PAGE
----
How to Store Winter Clothes

Space, especially closet space, is a premium. Many people simply don’t have the room to keep their entire wardrobe in their closets and dressers year round. Storing your winter wardrobe in bins and garment bags frees up space for your spring and summer apparel and accessories. It provides you the opportunity to wash, fix, recycle, and organize your cold weather clothing.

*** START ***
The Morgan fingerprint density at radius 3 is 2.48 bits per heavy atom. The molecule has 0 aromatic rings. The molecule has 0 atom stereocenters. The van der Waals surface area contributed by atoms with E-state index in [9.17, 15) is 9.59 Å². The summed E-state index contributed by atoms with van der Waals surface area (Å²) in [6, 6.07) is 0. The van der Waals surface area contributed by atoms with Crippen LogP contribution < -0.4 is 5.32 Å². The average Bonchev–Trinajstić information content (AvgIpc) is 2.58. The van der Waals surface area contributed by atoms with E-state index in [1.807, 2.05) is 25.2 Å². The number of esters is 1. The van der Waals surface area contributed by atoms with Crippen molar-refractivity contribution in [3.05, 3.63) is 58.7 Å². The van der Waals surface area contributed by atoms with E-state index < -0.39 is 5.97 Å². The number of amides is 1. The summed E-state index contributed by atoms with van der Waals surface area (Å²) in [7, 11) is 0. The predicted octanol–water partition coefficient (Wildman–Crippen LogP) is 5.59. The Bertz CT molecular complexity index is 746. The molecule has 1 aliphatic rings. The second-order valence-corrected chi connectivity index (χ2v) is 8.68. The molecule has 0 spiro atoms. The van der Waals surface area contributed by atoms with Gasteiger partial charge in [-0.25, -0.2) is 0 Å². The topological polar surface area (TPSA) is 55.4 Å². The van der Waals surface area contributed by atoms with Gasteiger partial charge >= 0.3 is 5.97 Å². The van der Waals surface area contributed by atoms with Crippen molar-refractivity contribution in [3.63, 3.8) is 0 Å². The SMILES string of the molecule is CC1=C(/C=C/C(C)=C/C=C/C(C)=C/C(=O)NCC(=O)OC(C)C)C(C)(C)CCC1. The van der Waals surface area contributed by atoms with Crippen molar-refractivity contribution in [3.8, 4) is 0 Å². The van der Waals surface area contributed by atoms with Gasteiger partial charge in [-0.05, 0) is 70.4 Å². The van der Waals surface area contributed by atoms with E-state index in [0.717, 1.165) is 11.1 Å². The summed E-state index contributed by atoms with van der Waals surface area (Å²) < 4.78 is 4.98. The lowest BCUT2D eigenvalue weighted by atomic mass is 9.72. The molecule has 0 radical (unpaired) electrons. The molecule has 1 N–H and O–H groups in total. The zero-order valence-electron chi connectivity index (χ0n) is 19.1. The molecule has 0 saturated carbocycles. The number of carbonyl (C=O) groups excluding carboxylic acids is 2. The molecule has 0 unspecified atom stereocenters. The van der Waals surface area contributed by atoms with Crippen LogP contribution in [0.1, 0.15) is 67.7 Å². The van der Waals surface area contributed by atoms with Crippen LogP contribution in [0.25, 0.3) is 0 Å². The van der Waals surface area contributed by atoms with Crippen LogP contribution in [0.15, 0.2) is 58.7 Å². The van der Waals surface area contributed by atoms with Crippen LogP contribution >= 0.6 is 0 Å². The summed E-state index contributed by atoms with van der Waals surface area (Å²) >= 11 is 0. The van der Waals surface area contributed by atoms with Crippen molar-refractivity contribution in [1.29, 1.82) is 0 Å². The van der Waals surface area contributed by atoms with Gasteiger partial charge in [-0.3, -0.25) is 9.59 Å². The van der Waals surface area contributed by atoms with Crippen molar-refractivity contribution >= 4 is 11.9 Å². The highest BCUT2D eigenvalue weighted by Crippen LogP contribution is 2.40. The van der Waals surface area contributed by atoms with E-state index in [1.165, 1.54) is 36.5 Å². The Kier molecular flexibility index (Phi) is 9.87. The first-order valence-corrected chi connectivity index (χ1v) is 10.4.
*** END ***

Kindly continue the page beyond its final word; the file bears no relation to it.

[Edit]Steps [Edit]Cleaning, Repairing, and Recycling Your Winter Wardrobe Machine wash or dry clean all of your winter items. When stored for long periods of time, dirty clothing attracts pests and can also produce unwanted odors, mold, or mildew. Unclean items that contain perfumes, lotions, oils, and/or perspiration can also cause fabric to stain and yellow. Before you pack up your winter wardrobe for several months, you should properly launder each article of clothing. Machine wash all of your non-delicate winter items. Dry clean any winter items made from natural materials, like silk, wool, and cashmere. Do not store these items in a plastic garment bag.[1] Wipe down and polish your shoes. Winter shoes come into contact with harsh salts and dirt. Prior to storing these items, thoroughly clean each pair. Remove built up salt and grime with a cotton cloth or shoe brush. Don’t forget to polish and condition your leather boots. If your winter shoes are badly stained, consider having them professionally cleaned. To prolong the life of your winter shoes, clean them frequently throughout the winter too.[2] Send out items for repair. As you wash, dry clean, and clean your winter items, set aside any pieces that appear damaged or broken. This might include coats with missing buttons, clothing with minor rips or stains, and/or shoes in need of new soles. Bring the items you are interested in fixing to a reputable seamstress or shoe repair professionals.[3] If you don't have an interest in fixing the item, find a way to recycle it. Donate items you will no longer wear. While you sort through your clean winter apparel and accessories, set pieces aside to donate. These items may include garments that no longer fit you and/or items you didn’t wear at all last season. There are several ways to recycle these items. Ask friends if they are interested in taking any of the pieces. Donate the items to a person in need. Bring the items to a donation center and ask for a tax deduction form. Sell the items to a consignment shop. Host a garage sale.[4] [Edit]Storing Winter Clothing Place your non-delicate items into plastic bins. Plastic containers are ideal for seasonal storage of your non-delicate clothing. Fold and place the heaviest items, like jeans and sweatshirts, in the bottom of the plastic bin. Place neatly folded shirts, skirts, and tights on top of the bulky bottom layer. While vacuum bags help you save space, they do not allow your garments to breath.[5] Plastic bins are great for short term storage. If you need to store clothing for more than a season or two, place the garments in a cotton storage bag or box. Instead of mothballs, consider using lavender sachets or cedar balls to keep your clothes smelling fresh and pest free.[6] Wrap your delicate items in tissue paper. Storing your delicates requires a bit more finesse. When your delicates return from the dry cleaner, remove them from the plastic garment bag. Carefully fold each item, wrap it in acid-free tissue paper, and then place it into a cotton storage bin. Plastic garment bags do not allow your natural fiber clothing to breathe properly.[7] Fold your sweaters. Sweaters and hangers don’t mix—when you hang up a sweater, the garment becomes misshapen. Instead of hanging up sweaters, fold them neatly. Place your heaviest sweaters at the bottom of your plastic storage bin or cotton garment bag. The lightest sweaters should lay on top of your heavier articles. Do not over stuff your storage bins. Instead, loosely pack your sweaters so that they can breathe.[8] Fold and store your winter coats. Once the seasons turn from winter to spring, it is tempting to hang up your bulky winter coats in the back of your closet. However, allowing your coats to hang throughout the spring and summer may distort their shape. The best method for storing coats is to fold them up and place them inside a plastic bin. Remove all of the items from your coat pockets. Wash or dry clean your coats. Fold up your coats and place them into a plastic or cotton storage bin. Do not over stuff the bin.[9] Hang up your furs and dresses. Furs and dresses are the only fall/winter items that should remain on a hanger. Hang up these items and then place them inside a cotton garment bag. If your dresses are not made out of delicate, natural materials, you can fold these items and place them inside a plastic storage bin. You may want to have your real furs professionally stored in a temperature controlled building throughout the spring and summer.[10] Store your bins, cotton garment bags, and cotton garment boxes. Once you have packed up all of your winter wardrobe in bins, boxes, and bags, you need to find a place to store these containers. Ideally, you should always store clothing in a cool, clean, dark, and dry environment. It is especially important to store your furs in a cool place—the skins will crack if they are too hot. Bright environments will cause your clothing to fade. Damp and hot environments may cause your clothing to become mildewy. Dusty storage spaces will cause your clean clothing to become dirty.[11] [Edit]Storing Winter Shoes and Accessories Fill your tall winter boots with boot trees and store. When tall boots are shoved in the back of a closet or haphazardly thrown into a box, they tend to lose their shape. To prevent this from occurring, insert a boot form or tree into each boot. Once your boots are thoroughly cleaned, polished, and conditioned, stand them up in a closet side-by-side. If you don’t have space in a closet, you may store your boots in a plastic bin. Lay a pair of boots on their side in the bin. Place a cotton t-shirt of muslin shoe bag over the boots. Continue to fill the bin with alternating layers of boots and cotton t-shirts/muslin shoe bags. Store the closed bin in a cool, dark, dry, and clean space.[12] Stuff your non-boots with tissue paper and store. If stored improperly, your ankle boots, winter loafers, and pumps will also become misshapen over time. To help your winter shoes keep their shape, fill each shoe with loosely packed tissue paper. Once filled, carefully stack the shoes in a storage container, such as a plastic bin or basket, your closet, or a designated shoe organizer. Use new tissue paper. Don’t forget to wipe down, polish, and condition your short winter shoes.[13] Pack up your winter accessories. At the close of the winter season, you should sort through and clean all of your winter accessories. This may include, hats, gloves, scarves. You can place all of these items into a storage bin, cotton storage box, or a basket. If you have room in your dresser, you can also store winter accessories in a drawer. [Edit]Video [Edit]Things You'll Need Lavender sachets or cedar balls Plastic Storage bins Tissue paper Cotton garment bags and bins Hangers